Encyclopedia ofChicago
Entries : Continental Illinois National Bank & Trust Co.
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Continental Illinois National Bank & Trust Co.

 

 

 

Continental Illinois National Bank & Trust Co.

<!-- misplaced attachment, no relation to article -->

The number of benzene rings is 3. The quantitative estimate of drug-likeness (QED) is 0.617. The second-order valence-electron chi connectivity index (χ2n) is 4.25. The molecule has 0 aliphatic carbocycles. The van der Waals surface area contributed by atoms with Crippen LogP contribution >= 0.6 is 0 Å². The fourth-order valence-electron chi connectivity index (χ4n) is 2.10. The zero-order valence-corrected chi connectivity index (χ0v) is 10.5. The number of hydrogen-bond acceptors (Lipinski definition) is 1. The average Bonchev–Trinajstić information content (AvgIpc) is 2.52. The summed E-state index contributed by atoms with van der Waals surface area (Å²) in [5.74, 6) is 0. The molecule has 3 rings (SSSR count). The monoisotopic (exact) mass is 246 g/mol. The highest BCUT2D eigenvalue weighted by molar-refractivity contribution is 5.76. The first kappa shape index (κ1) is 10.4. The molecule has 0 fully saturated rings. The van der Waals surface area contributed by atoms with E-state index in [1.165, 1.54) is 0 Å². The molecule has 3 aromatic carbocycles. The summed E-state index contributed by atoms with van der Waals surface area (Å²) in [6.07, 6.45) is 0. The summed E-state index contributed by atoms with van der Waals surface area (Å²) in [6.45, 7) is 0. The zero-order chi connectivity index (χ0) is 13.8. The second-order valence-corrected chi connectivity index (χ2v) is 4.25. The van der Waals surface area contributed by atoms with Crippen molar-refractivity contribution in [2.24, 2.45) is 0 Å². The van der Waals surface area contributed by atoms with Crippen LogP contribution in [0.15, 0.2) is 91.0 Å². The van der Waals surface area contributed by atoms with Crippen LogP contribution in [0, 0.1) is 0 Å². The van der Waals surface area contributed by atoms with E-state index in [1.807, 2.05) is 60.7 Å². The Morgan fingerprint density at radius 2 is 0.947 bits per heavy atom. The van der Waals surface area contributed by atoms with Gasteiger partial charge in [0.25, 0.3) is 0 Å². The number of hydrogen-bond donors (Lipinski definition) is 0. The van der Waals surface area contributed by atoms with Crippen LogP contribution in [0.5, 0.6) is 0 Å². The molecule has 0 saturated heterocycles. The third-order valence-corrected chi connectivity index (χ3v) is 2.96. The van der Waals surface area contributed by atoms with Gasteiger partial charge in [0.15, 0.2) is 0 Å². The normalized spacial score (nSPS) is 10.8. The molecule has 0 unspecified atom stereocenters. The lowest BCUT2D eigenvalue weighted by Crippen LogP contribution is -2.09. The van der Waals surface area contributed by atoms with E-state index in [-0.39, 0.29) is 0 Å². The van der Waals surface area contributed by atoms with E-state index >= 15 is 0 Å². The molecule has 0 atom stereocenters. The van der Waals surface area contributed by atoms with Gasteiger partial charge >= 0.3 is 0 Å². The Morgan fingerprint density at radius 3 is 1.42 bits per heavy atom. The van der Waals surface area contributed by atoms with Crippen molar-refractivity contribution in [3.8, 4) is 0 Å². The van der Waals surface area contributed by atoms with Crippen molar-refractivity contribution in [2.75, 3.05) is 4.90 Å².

One of the city's two largest banks for most of the twentieth century, Continental was the product of a 1910 merger of two Chicago enterprises, the Commercial National Bank and the Continental National Bank. The older of the two was the Commercial National Bank, formed during the Civil War and led by Henry F. Eames. Commercial National Bank had become one of the city's leading banks by the early 1870s. The Continental National Bank, chartered in 1883, was led during its early years by John C. Black. By the turn of the century, both banks had grown by absorbing several competitors. In 1910, the merger of Commercial and Continental created a new entity, the Continental & Commercial National Bank of Chicago, which had $175 million in deposits, making it one of the largest banks in the United States. It continued to grow during the 1920s. In 1929 it merged with Illinois Merchants Trust Co.; three years later, the bank's name became Continental Illinois National Bank & Trust Co. During the Great Depression, the bank required a $50 million loan from Reconstruction Finance Corp. (a federal government agency) to stay afloat. After World War II, the bank grew: by the beginning of the 1960s, Continental had over $3 billion in deposits and employed 5,000 people. By the early 1970s, when it had 60 branches and affiliates around the world, the bank employed about 8,200 Chicago-area residents, many of whom worked at Continental's main offices on LaSalle Street in Chicago's loop. During the early 1980s, after many of its large loans to companies in the oil and gas industries went bad, the bank experienced a sudden and unexpected crisis. Continental's Great Depression–era experience was repeated as the Federal Deposit Insurance Corp. came to the rescue. In 1994, a diminished Continental was acquired by BankAmerica Corp. of San Francisco.